Select the group.

Select “create a custom task to delegate”

Select “Only the following objects in the folder” then select “User Object”

Select “Property-specific”

Enable “Read Telephone Number” and “Write Telephone Number”

delegate control telephone number

Click “Next” then “Finish” to complete.

Now any member of the group can modify the “Telephone Number” field in Active Directory. All other fields are read-only.

active directory user screenshot

Delegate Permissions to Modify Group Membership

In this example, I will give a group of users permission to modify group membership (add/remove users to groups).

This one is easier than previous examples as Microsoft has a common task for it.

Step 1: Create AD Group

Step 2: Run Delegation Control Wizard

If you have all groups in a specific OU then run the delegation wizard on the OU. For example, all of my groups are in an OU called “ADPRO Groups”.

delegate control to groups ou

Select the group you want to delegate control to.

Click “Next”

Select “Modify the group membership of a group”

modify group membership task

Click “Next” and click “Finish”.

Delegate Control to Delete Computer Accounts

Helpdesk or other IT staff will often need rights to delete computer accounts in Active Directory. Here is how to delegate those rights.

Step 1: Create AD Group

For example “IT_delete_computers”.

Step 2: Run delegation control wizard on OU.

Make sure you run the wizard on the OU that contains the computer objects.

Select the group to delegate control

Click “Next”

Select “Create a custom task to delegate”

Select “This folder, existing objects in this folder, and creation of new objects in this folder”.

Click “Next”

Select “creation/deletion of specific child objects”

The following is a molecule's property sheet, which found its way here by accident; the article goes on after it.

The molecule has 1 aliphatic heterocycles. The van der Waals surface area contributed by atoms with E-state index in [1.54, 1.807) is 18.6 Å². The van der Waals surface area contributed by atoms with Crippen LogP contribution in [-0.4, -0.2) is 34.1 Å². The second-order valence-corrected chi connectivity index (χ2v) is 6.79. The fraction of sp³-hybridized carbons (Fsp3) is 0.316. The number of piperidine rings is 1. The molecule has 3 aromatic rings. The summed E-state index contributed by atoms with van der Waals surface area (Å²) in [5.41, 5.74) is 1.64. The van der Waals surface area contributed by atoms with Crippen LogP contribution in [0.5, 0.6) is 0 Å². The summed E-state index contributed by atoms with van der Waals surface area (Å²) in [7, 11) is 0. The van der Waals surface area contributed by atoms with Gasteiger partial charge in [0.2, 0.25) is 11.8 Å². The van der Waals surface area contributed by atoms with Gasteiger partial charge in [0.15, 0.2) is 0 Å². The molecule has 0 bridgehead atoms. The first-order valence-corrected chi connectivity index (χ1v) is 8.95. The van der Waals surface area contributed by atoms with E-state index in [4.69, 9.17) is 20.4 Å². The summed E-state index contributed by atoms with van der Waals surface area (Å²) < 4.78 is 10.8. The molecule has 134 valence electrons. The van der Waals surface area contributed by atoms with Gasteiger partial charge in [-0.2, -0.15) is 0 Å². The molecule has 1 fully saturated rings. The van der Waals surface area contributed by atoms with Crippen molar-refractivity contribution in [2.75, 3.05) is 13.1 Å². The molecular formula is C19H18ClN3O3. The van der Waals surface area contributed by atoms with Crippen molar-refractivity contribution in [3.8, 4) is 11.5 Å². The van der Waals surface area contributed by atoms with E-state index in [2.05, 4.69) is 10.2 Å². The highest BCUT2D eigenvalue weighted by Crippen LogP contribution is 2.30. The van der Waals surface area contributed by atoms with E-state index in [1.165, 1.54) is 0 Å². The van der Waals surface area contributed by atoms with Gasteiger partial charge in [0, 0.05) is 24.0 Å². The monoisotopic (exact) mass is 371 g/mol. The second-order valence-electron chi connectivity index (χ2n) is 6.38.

Then select “Delete Computer objects”

delete computer objects task

Now members of the selected group can delete computer objects.

How to Audit Active Directory (ACL) Permissions

Over time Active Directory permissions can easily spiral out of control. It is recommended to audit your AD permissions at least once a year. How else are you going to know if someone gave unnecessary rights to a user or group?

Maybe someone used the delegation of control wizard and accidentally gave helpdesk the rights to delete servers. The only way to determine this, is to check the ACL permissions in Active Directory.

You can view the ACL on an OU by right-clicking the OU selecting properties and the Security tab. But this would take too long if you had a lot of OUs.

The best option I have found is the AD ACL Scanner PowerShell tool. This tool lets you choose what to scan and creates an easy-to-read report on Active Directory permissions.

In this example, I’m going to scan my ADPRO Users OU, and scan each Sub-OU.

active directory acl scanner

When the tool is done scanning you will get a report like below.

acl scanner report

In the report, I can see the AD groups that I delegated control to and what permissions they have. Very easy to use and saves a ton of time.

Summary

In this guide, I walked you through several examples of delegating control in Active Directory. The delegation of Control Wizard can be confusing as it’s not always clear where to find specific permissions. It’s best to use groups for delegating control and set very specific permissions. Lastly, I showed you how to audit Active Directory ACL permissions using the AD ACL scanner tool. Don’t forget to audit the ACL permissions at least once a year.

Recommended Tool: Permissions Analyzer for Active Directory

This FREE tool lets you get instant visibility into user and group permissions and allows you to quickly check user or group permissions for files, network, and folder shares.

You can analyze user permissions based on an individual user or group membership.

This is a Free tool, download your copy here.